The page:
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150 Moments: President Herman J. Kiekhoefer, 1889-1910

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Herman Julius Kiekhoefer was born in northern Germany and emigrated with his family to the United States as a child, settling in Wisconsin in 1862. He entered Galesville University and graduated in 1872.

Kiekhoefer then enrolled at North-Western College to continue language studies with Frederick W. Heidner, professor of German, who hired Kiekhoefer as an assistant. Kiekhoefer later returned to Wisconsin and Galesville University and served as a teacher of classical languages and a pastor before returning to Naperville to serve as professor of systematic and practical theology at the Union Biblical Institute (later Evangelical Theological Seminary).

In 1889, he was selected as the acting president of North-Western College, an appointment the trustees finally confirmed in 1892.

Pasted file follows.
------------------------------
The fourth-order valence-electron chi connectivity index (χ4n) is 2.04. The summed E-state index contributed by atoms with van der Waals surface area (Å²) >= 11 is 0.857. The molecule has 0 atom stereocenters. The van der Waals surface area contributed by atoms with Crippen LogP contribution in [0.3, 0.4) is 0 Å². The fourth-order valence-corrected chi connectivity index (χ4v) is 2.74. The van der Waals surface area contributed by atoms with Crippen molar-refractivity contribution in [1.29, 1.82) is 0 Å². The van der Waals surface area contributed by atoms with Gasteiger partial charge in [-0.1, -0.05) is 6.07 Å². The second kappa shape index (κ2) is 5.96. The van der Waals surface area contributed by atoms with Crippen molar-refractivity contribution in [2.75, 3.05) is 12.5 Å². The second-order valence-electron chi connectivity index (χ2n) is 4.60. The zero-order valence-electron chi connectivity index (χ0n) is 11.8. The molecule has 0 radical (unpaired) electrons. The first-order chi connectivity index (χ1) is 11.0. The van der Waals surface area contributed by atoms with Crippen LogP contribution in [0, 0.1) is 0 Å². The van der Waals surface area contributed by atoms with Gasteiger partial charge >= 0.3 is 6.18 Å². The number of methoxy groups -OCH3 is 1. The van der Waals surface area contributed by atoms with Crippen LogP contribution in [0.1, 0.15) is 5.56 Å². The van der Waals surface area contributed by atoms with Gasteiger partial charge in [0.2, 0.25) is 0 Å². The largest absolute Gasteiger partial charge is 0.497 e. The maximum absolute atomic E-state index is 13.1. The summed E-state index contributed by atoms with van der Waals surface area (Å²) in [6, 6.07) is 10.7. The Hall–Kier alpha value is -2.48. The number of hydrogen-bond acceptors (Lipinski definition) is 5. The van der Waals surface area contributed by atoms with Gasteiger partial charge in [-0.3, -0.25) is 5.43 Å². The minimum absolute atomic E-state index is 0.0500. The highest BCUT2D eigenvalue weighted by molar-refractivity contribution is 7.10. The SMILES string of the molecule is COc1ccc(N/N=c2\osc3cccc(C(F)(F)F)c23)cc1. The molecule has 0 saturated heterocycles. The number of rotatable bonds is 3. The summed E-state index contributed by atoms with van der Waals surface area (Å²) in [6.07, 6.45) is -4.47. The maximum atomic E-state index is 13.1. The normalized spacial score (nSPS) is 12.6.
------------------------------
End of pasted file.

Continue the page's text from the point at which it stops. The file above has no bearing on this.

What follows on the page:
During Kiekhoefer’s term, the College’s physical landscape greatly expanded. The south tower of Old Main was added in 1891 and steam heat and electricity were introduced. The College’s second building, Nichols Gymnasium, opened in 1902. Then, in a move that more than doubled the College’s physical spaces, Carnegie Library, Goldspohn Science Hall and the Boilerhouse were dedicated on April 7, 1908.

Extra-curricular programs also blossomed during Kiekhoefer’s tenure. Intramural and intercollegiate athletics included football, basketball, baseball and track and field. From 1901 through 1910, a series of oratorical contests between the two oldest literary societies provided educational entertainment to town residents and students alike. Glee clubs, YMCA and YWCA, and the Prohibition League were also active student organizations during this time period and the Spectrum yearbook was started.

Kiekhoefer resigned in 1910, after leading the College through its transition to a modern 20th century institution, and returned to ministry in the Illinois Conference. He died in 1937 and is buried in Naperville Cemetery.

Photo: President Kiekhoefer (center) and students at rally for Goldspohn donation, ca. 1905.